It all makes you want to be that other children’s classic, Eloise, who famously lives in another landmark New York hotel, The Plaza. I’ve heard there is an Eloise Suite you can stay in, probably overlooking Central Park and Fifth Avenue. Concierge! I’m ready to check in!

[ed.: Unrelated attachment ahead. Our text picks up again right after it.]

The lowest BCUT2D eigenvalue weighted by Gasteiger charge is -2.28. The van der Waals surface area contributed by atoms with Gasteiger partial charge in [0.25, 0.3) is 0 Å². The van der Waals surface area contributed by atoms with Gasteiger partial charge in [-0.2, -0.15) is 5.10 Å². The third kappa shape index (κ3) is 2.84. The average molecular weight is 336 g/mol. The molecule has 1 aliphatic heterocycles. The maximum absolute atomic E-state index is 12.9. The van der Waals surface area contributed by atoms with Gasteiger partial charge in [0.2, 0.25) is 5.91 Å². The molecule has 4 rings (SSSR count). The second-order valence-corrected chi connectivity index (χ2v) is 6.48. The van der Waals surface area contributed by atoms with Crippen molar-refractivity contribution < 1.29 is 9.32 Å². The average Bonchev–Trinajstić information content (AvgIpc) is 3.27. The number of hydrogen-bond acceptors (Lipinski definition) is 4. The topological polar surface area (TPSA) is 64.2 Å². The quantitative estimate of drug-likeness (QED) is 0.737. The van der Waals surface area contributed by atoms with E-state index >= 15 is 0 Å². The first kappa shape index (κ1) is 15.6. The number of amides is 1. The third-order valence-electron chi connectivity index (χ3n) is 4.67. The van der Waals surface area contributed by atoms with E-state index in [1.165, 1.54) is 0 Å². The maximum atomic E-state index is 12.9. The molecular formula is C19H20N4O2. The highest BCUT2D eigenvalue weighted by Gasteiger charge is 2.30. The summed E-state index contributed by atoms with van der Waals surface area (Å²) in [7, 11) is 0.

The Carlyle sits on E. 76th on the Upper East Side, conveniently and fabulously between Madison and Park Avenues and as one staff member says in the film, takes one back to a more graceful and refined era. Back in the day, when The Carlyle first hit the scene, style was desired and service was expected. To prove this, he says look no further than old films of Yankee game fans and people walking the streets of New York and take note that they had coats and hats on, and not of the ball cap type. Elegance and sophistication reigned even at the ballpark and as he says, what you wear influences how you act and how you are treated. The staff of The Carlyle, many of who have worked there for more than 20 years, are dressed impeccably and offer service with a smile. Just like they did nearly 90 years ago and how they always do. Always. Always at The Carlyle.